The form of the impossibility of fleeing. This enigmatic conceptual figure takes on a certain concreteness, even literalness, when seen in light of the relation Eisenstein posits between Disney’s interwar animations and their socio-historical context.10 Although Eisenstein understands Disney’s very emergence in his time and place as a revolt against the Fordist standardization and fragmentation of the “social structure of the advanced capitalist state,” it is nevertheless a strictly “lyrical revolt.”11 Disney does not point the way out of “that hell of social burdens, injustices and torments in which his American viewers are hopelessly trapped.”12 For the purposes of mass revolution, his animations are “[f]ruitless and drained of consequences.”13 No future proletariat of the United States will raise statues of Walt. But nor is he complicit or quietist in Eisenstein’s eyes. He neither “unmasks” nor offers the “oblivion” of “happy endings.”14 “Disney is simply ‘beyond good and evil.’”15 Eisenstein’s Disney thus exists at a marked distance from the one found in the roughly contemporaneous writings of Frankfurt School theorists: it is neither Walter Benjamin’s redemptive picture of the “globe-encircling Mickey Mouse” as the basis for a waking “collective dream”; nor is it Theodor Adorno and Max Horkheimer’s Donald Duck who receives his “beatings” in the cartoons “so that the spectators can accustom themselves to theirs” in the hammering tempo and ceaseless repetition of industrial work and life.16

By virtue of bracketing the ideological content of Disney’s animations along with the Fordist organization of their production, Eisenstein identifies a principle captured quite concisely by Malabou’s definition of plasticity as “the form of alterity without transcendence.”17 Following the logic of Malabou’s distinction between plasticity and flexibility, Eisenstein’s concept of the plasmatic is not reducible to the mere elasticity of animated forms that stretch and contract. In what he calls the “unhinged flight of extremities in Disney’s drawings” there is an internal excess pushing toward an outside that is not there.18 Speaking through Malabou, we can say that Eisenstein wishes to see in Disney “the formation of a way out in the absence of a way out, within the closure […] a sudden transformation without any change of ground, a mutation that produces a new form of identity and makes the former one explode.”19 Octopuses become elephants and fish become donkeys in Eisenstein’s beloved Merebabies (1938), as if the “very game of ‘becoming something else’ is now ‘becoming the impossible.’”20 Against the historical horizon Eisenstein repeatedly describes as the immutable logic of an inescapable social structure, the illogic of these plasmatic forms unfolds “in displacement, combination, and idiosyncratic protest against metaphysical inertness established once and for all.”21 Here metaphysics is not overcome so much as it is metamorphized.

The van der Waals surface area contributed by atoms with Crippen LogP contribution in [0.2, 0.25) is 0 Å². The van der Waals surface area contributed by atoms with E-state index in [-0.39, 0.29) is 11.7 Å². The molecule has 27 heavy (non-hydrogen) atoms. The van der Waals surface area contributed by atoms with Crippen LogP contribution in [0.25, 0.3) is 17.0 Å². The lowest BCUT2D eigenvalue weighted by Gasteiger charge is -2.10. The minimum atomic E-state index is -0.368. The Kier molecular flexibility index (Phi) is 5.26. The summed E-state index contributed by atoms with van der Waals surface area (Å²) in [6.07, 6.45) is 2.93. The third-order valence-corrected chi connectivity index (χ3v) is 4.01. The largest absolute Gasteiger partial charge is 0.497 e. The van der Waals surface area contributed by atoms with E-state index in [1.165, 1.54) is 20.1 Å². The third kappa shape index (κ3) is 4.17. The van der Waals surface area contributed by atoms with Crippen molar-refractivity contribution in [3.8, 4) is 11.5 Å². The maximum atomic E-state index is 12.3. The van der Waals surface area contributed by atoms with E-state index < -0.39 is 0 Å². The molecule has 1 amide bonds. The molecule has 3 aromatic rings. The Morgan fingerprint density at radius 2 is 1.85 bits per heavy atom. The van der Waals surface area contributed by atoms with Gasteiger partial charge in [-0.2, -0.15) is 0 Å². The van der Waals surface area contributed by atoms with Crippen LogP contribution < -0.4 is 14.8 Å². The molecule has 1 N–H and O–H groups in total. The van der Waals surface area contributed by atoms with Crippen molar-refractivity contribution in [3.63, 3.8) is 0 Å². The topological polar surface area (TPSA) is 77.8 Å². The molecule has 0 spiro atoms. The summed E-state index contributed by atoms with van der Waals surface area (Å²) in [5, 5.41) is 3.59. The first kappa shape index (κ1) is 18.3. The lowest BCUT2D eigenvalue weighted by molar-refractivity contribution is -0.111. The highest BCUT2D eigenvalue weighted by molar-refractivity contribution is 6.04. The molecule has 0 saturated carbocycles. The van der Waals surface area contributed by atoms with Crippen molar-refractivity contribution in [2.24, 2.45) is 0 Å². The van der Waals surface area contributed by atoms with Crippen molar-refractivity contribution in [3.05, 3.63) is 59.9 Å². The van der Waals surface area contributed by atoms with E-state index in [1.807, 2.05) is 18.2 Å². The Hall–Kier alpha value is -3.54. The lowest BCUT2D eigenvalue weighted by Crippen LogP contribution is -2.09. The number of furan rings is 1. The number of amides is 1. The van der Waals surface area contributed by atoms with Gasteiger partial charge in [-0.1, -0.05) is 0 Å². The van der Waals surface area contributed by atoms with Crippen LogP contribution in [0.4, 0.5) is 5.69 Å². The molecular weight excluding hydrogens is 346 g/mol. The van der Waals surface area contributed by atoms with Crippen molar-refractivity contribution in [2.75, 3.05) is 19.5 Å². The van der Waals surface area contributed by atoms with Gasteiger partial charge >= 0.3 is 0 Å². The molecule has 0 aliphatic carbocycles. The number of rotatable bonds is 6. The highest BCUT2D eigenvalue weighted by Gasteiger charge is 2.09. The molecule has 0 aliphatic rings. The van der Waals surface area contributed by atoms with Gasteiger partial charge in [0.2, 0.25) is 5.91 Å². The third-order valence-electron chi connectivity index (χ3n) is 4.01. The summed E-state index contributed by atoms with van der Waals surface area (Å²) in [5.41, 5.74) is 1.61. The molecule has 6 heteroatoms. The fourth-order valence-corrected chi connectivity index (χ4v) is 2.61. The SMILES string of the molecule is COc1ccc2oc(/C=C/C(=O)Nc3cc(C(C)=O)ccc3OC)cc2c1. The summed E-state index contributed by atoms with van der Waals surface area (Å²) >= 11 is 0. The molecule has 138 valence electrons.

A “metamorphosized metaphysics” is precisely how Malabou’s “plastic analysis” grasps the form of a philosophical inheritance that she can neither embrace nor flee.22 It is philosophy after its destruction (Heidegger) and deconstruction (Derrida), a metamorphic structuralism in which structure is what comes after, not a point of origin but a result. Something akin to this retroactive dynamic is also at play in the temporal displacements of Eisenstein’s writing. It is what enables him to freely locate Disney’s drawings as the original to Ovid’s copy. At the register of form, it is the principle whereby movement precedes the object moving, a principle rendered graphically in the closed line of Eisenstein’s contour drawing and the “coiling quality” of Disney’s animations.

Just as plasticity is the image of thought by which Malabou metamorphizes the philosophical inheritance of her intellectual formation, it also works upon the very concept of metamorphosis found within that inheritance. In even the most extreme examples of metamorphosis from Ovid to Kafka she detects a substantialist core: “Form transforms; substance remains.”23 What remains is an identity that subjectivizes its own metamorphosis. To break fully from this picture would mean imagining “a Gregor perfectly indifferent to his transformation.”24 If there is no outside of form for Malabou, neither is there an inside. Nor is this plastic conception of metamorphosis to be understood as a pure leap or phase shift from one monad to another. The “secret, primitive connection that bonds” transformation and substitution is itself always double: it marks at once the impossibility of form to be purely self-identical and the “impossibility for this non-self-coincidence or rupture […] to give itself in any other way than as a becoming of form.”25